And if it can’t be the case because what I do here is neither fu ni fa, then at least may I register the following thoughts.  I’ve changed these past few months from a man who could not remember the shape of his life and the courage of his spirit to someone else quite different.  Memories and names begin to return to the human being who was a shell of himself for so many years, for such a long time.

And the blame was mine, kinda I guess, for not being up to the job.  Because the job of a man is to be up to the job, and clearly I wasn’t, and so now it’s my job to say sorry.

Sorry to my children, for ripping them away from their country with white lies which became dark, and showed so much selfishness, and demonstrated at the time absence of a heart; sorry to my SO, for never knowing how to allow her to simply be the wife she always blindfoldedly strove to become; sorry to my countries, and others which touched me, for saying the things I said about the things I imagined (in dark and fiercely sad times) they went and did to me – to me and my being and my family and my reality, and to many other things even I no longer recall; and finally, sorry to all the women in my life (or at least the women I consider were in my life – I may have been fairly invisible to most; that’s another part of the reason I need to say sorry), for simply not knowing how to be the man they expected.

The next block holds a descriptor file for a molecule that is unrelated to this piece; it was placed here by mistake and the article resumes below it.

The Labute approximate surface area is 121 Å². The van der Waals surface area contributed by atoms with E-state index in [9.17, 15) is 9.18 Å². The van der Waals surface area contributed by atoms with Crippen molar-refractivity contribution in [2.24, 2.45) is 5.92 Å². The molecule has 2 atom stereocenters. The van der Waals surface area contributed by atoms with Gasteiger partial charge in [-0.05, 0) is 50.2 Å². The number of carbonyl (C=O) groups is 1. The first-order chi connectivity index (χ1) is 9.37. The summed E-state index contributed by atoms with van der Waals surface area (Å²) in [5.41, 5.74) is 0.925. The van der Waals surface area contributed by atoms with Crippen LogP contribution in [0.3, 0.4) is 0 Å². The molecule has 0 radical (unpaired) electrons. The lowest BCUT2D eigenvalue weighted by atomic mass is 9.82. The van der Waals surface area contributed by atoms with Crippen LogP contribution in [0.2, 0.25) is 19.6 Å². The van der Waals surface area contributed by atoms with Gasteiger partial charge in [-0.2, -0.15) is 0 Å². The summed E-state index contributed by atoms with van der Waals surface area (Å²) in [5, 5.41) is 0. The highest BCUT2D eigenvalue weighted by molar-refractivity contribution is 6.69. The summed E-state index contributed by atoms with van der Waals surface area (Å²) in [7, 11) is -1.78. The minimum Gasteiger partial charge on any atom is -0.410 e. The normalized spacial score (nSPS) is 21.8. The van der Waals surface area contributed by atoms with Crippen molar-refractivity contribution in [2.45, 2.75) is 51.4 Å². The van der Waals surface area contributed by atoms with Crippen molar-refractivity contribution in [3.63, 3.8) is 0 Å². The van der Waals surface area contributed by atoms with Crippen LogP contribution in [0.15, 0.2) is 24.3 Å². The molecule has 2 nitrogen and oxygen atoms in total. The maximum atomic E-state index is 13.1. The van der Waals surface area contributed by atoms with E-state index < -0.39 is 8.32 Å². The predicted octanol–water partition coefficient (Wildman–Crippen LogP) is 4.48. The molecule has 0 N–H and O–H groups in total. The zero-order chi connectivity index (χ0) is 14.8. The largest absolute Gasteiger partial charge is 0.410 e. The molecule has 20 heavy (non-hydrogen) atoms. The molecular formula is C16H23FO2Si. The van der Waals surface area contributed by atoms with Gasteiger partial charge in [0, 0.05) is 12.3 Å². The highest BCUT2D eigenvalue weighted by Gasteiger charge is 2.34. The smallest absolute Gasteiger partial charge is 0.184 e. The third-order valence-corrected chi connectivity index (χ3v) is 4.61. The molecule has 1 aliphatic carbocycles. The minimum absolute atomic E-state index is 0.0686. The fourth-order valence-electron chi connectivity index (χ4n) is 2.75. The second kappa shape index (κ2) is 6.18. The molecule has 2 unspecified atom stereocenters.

And when I’m saying sorry to the women in my life, my sorrow is at its most profound and deepest level.  There are no words I can pull together which do not include all the words I’ve written since December.  What I have done on these pages is because of these women – in particular three women – and they know who they are: and I hope they can forgive me, even if only ever from afar.

Which brings me to one final sorry point.